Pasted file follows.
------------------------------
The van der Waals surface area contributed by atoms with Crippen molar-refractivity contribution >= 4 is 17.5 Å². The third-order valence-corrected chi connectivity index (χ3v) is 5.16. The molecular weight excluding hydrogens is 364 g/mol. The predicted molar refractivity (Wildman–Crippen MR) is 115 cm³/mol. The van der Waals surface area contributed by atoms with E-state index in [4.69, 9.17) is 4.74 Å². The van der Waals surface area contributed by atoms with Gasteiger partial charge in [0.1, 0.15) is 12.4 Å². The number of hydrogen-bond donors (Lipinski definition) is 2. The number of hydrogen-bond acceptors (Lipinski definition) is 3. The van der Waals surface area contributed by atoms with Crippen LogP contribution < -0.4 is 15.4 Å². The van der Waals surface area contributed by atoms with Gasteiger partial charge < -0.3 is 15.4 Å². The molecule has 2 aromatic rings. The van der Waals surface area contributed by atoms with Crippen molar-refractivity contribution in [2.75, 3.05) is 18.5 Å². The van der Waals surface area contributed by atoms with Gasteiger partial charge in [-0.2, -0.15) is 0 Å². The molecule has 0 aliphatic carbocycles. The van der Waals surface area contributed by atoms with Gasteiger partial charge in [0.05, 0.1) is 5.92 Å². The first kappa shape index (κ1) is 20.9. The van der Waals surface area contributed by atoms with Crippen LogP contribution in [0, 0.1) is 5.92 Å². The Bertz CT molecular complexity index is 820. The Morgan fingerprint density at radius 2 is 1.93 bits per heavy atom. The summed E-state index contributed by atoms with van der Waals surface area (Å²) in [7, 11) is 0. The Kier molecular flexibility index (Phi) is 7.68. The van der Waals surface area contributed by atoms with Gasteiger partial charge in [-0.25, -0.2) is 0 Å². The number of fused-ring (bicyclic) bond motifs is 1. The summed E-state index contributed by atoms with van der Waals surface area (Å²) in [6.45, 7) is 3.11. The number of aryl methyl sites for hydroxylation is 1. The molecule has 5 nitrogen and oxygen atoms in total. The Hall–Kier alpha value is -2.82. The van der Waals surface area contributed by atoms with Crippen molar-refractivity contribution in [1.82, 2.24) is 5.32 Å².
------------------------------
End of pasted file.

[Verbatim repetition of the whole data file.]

The van der Waals surface area contributed by atoms with Crippen molar-refractivity contribution >= 4 is 17.5 Å². The third-order valence-corrected chi connectivity index (χ3v) is 5.16. The molecular weight excluding hydrogens is 364 g/mol. The predicted molar refractivity (Wildman–Crippen MR) is 115 cm³/mol. The van der Waals surface area contributed by atoms with E-state index in [4.69, 9.17) is 4.74 Å². The van der Waals surface area contributed by atoms with Gasteiger partial charge in [0.1, 0.15) is 12.4 Å². The number of hydrogen-bond donors (Lipinski definition) is 2. The number of hydrogen-bond acceptors (Lipinski definition) is 3. The van der Waals surface area contributed by atoms with Crippen LogP contribution < -0.4 is 15.4 Å². The van der Waals surface area contributed by atoms with Gasteiger partial charge < -0.3 is 15.4 Å². The molecule has 2 aromatic rings. The van der Waals surface area contributed by atoms with Crippen molar-refractivity contribution in [2.75, 3.05) is 18.5 Å². The van der Waals surface area contributed by atoms with Gasteiger partial charge in [-0.2, -0.15) is 0 Å². The molecule has 0 aliphatic carbocycles. The van der Waals surface area contributed by atoms with Gasteiger partial charge in [0.05, 0.1) is 5.92 Å². The first kappa shape index (κ1) is 20.9. The van der Waals surface area contributed by atoms with Crippen LogP contribution in [0, 0.1) is 5.92 Å². The Bertz CT molecular complexity index is 820. The Morgan fingerprint density at radius 2 is 1.93 bits per heavy atom. The summed E-state index contributed by atoms with van der Waals surface area (Å²) in [7, 11) is 0. The Kier molecular flexibility index (Phi) is 7.68. The van der Waals surface area contributed by atoms with Gasteiger partial charge in [-0.25, -0.2) is 0 Å². The number of fused-ring (bicyclic) bond motifs is 1. The summed E-state index contributed by atoms with van der Waals surface area (Å²) in [6.45, 7) is 3.11. The number of aryl methyl sites for hydroxylation is 1. The molecule has 5 nitrogen and oxygen atoms in total. The Hall–Kier alpha value is -2.82. The van der Waals surface area contributed by atoms with Crippen molar-refractivity contribution in [1.82, 2.24) is 5.32 Å².